Volume 14

How many "hands" does your company have?

Are you surprised when you receive good customer service?

Earlier this week I was at the Post Office and I overheard a conversation between a customer and a Post Office employee. The customer's PO Box had been locked for non-payment. The customer told the employee that the payment had been made the previous week, and therefore the box should be unlocked. The employee replied that the customer should bring her receipt in as proof that she had paid. Understandably, the customer was confused by this. She thought that the employee would easily be able to access a report showing her payment, but this was not the case. As I listened to this conversation, I recalled the old adage about the left hand not knowing what the right hand is doing and considered how this has impacted customer service in their organization.

As I pondered this interesting example of customer service in action, several other examples sprang to mind:

Recently we applied to a telecommunications provider to install broadband internet in our home. At the time we applied, we used their support email system to let them know about certain services that were in place on our telephone line, and asked if we would need to have them removed. We received an automated email in return indicating that we would receive an answer within 2 working days. A week and a half later we received another automated email telling us that certain services were in place on our line and that we would need to remove them before we could proceed. Obviously the various departments of this organization are not in communication with each other. Although we finally did get our broadband internet, we had to endure a month of unnecessary drama.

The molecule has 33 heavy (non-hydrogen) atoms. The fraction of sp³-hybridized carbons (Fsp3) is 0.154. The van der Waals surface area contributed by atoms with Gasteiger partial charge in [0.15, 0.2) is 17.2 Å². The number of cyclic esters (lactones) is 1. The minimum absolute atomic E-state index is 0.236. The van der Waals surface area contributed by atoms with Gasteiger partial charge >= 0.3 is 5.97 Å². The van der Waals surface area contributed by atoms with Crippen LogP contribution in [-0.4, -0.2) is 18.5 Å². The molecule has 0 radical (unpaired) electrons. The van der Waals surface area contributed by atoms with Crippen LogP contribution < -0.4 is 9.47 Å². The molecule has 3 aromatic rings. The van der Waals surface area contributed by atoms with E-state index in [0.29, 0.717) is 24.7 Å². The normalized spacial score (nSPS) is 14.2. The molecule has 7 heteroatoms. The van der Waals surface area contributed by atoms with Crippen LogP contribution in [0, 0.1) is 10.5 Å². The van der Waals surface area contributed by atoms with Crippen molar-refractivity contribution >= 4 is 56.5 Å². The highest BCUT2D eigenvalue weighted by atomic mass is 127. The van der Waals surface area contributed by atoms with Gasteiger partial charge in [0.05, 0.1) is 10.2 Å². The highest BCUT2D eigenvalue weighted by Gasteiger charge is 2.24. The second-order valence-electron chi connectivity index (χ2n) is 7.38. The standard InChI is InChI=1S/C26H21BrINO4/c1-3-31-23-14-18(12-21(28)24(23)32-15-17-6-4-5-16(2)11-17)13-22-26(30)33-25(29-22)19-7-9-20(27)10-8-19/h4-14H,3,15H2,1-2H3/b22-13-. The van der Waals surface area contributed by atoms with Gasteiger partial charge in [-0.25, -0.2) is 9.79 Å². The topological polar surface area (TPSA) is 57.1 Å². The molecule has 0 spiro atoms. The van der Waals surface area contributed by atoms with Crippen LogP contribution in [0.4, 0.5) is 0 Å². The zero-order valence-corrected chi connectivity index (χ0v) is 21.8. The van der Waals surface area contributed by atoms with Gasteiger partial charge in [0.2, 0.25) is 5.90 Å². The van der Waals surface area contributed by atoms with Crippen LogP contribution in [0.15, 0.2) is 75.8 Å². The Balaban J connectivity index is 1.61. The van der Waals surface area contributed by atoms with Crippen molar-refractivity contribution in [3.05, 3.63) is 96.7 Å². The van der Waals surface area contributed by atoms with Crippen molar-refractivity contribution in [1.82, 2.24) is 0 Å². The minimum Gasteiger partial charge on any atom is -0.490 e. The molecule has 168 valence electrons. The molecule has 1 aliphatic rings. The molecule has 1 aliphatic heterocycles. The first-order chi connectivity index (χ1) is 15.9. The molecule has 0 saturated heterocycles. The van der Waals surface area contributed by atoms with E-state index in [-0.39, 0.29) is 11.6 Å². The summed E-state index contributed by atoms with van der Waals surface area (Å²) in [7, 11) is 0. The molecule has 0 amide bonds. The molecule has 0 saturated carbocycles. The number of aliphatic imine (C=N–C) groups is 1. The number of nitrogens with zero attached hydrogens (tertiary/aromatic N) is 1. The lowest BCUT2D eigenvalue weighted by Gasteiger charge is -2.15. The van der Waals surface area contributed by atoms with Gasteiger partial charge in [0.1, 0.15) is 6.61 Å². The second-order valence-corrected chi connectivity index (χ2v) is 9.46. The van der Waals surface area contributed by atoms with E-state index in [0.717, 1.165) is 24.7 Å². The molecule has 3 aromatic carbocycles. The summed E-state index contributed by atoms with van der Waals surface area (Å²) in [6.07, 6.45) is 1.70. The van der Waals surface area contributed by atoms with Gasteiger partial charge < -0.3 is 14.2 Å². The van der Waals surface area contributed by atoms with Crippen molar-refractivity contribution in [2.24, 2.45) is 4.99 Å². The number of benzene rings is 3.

A while ago we purchased a new telephone from a large retailer, but they did not have it in stock. They told us that it should be in within the week. After four weeks we called them to find out that they had no idea where it was, and it was another two weeks before we finally received our phone.

At a department store recently I struggled to lift and lever a rather large box (think taller and wider than I am) containing some DIY shelving into my trolley, only to finish, turn around and find an employee watching me.

"Do I have a point, or am I just having a whinge?

I have always said that I would like for once to receive the customer service that I like to give. Last month I met Steven Inwood, a garden landscaper. After my previous encounters with various tradespeople I was cautious about selecting someone to fix our backyard. Steven fulfilled his contract, kept us up to date with any issues, and then went beyond the call of duty and fixed up half our front yard as well.

I find it disturbing that I am surprised when I actually receive good customer service from a company.

I challenge you to ponder how your company provides customer service.

  • Do you have a strategy for providing quality customer service?
  • Do you reply to all enquiries in a timely manner?
  • How many "hands" does your company have? That is, do your various departments communicate with each other to assist your customers?

Quality customer service is not about letting the customer have whatever they like. It is about fulfilling your promises and communicating well with your customers. As an email marketer, you can take the following measures:

  • Ensure that product and pricing information in your email campaigns is accurate.
  • Do research to determine whether your campaigns are actually useful to your customers.
  • Ensure that all departments of your organization are aware of the content of the campaigns that you are running.
  • Don't send campaigns containing offers that you can't supply.
  • Respond to all replies, and unsubscribe and subscribe requests quickly, even if it is just to acknowledge the request and provide an estimate of completion.
  • Ensure that if someone unsubscribes, that they are removed from ALL contact lists in your company.